Late yesterday the Pentagon announced that it launched a drone strike against Islamic State terrorist Mohammed Emwazi, the man who served as the "face" of the group's gruesome and infamous beheading videos. Emwazi, also known as "Jihadi John," was wounded a year ago during airstrikes in Anbar Province that killed 10 terrorists and wounded at least 40 others. Emwazi had joined tribal leaders from around the region in a bunker near the Iraqi-Syrian border to pledge their allegiance to ISIS leader Abu Bakr Al-Baghdadi. Intelligence following the strikes was muddied, but officials believed that Emwazi was taken to a local hospital before being returned to ISIS headquarters. Over the past year, western officials have conducted extensive surveillance in an effort to determine Emwazi's whereabouts---and if reports are correct, they finally found him. Yesterday's strike hit outside of the de facto ISIS capital of Raqqa in northern Syria. Officials have yet to confirm whether or not Emwazi died in the attack; Pentagon spokesman Peter Cook said, "We are assessing the results of tonight’s operation and will provide additional information as and where appropriate.” A U.S. senior official told CNN that authorities are confident that the strike was successful; a second source said that authorities positively identified Emwazi before they launched the drone at the vehicle Emwazi was riding in.

China has been a global hub for manufacturing counterfeit electronics and consumer goods, but as the Asian giant asserts its dominance in the Asian Pacific and beyond, its defense establishment is using the same approach to modernise its vast armed forces.  Despite its large standing and reserve army, Chinese Armed Forces technologically lags behind US, Russian and NATO forces. China has decided to manufacture ‘counterfeit’ high-end defense technology on a large scale to overcome its existing strategic weakness. According to a recent report published by the US Naval Institute, China is using military espionage and reverse engineering to build a modern army with “cloned weapons.” Using cyber espionage and by making secret deals with US arms buyers, China has managed to obtain advance US weapons technology. China is reportedly also targeting Russia in its quest for high-end military technology. The Chinese often buy single units of Russian advanced military systems on a “trial” basis and reverse-engineer the weaponry to produce a large-scale Chinese version:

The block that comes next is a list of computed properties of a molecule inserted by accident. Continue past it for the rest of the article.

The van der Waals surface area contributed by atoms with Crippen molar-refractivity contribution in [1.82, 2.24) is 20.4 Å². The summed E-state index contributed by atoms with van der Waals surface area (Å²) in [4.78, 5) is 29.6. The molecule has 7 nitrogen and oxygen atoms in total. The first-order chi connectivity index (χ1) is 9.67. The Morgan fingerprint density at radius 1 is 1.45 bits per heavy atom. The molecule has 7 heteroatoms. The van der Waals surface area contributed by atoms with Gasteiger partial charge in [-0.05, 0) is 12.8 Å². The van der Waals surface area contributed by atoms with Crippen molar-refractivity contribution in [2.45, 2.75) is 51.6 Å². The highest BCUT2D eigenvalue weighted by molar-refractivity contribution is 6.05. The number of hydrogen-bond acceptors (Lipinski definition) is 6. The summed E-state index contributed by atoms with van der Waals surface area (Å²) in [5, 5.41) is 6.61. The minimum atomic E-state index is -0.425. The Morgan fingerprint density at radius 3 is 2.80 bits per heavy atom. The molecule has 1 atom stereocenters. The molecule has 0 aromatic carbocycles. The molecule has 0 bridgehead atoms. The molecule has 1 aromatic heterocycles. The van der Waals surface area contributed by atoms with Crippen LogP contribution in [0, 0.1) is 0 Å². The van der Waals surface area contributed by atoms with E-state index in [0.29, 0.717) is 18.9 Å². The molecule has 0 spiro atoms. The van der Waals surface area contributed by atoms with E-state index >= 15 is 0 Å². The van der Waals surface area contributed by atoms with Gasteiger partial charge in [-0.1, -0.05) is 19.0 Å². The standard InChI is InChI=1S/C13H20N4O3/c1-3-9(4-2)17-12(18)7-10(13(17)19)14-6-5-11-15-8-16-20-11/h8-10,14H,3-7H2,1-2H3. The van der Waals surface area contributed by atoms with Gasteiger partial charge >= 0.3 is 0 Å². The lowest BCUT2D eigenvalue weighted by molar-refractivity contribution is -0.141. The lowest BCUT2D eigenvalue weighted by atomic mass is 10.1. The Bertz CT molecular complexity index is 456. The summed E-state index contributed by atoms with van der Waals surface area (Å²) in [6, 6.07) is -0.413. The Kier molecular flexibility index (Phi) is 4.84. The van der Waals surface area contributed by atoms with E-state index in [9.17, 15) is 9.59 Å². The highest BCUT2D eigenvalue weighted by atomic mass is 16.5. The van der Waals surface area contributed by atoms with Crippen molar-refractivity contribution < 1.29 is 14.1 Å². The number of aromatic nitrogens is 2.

Earlier this week, the Pentagon announced that the U.S. Navy planned on sending a destroyer into disputed waters in the South China Sea. In the first of a series of missions, the USS Lassen would breach the 12-mile "buffer" zone around the man-made islands in the Spratly archipelago as a way of challenging China's belligerent assertions of sovereignty in those waters. Today, China rebuked the US for this "freedom of navigation" patrol, protesting it as a form of harassment, and announced that they had "shadowed" the Lassen:
The U.S. destroyer sailed within 12 nautical miles of Subi Reef, one of seven artificial islands built up by China in the past year.

Defense Secretary Ash Carter has laid out a new plan for U.S. forces sent overseas to "degrade and defeat" ISIS. The Obama Administration has fielded several month's worth of criticism over the ineffectiveness of current strategy; Carter's changes reflect a growing need to take a more active role. From ABC News:
The changes are intended to build on the Obama administration’s strategy to fight ISIS in Iraq and Syria where the tactical fight against the terror group has stalemated. “The changes we’re pursuing can be described by what I call the 'three R’s': Raqqa, Ramadi, and Raids,” Carter said in testimony today before the Senate Armed Services Committee. The idea of more raids builds on Carter’s previous comments a Pentagon news conference Friday that there would be more raids similar to the one where American special operations forces assisted Kurdish troops in the rescue of 70 hostages held by ISIS.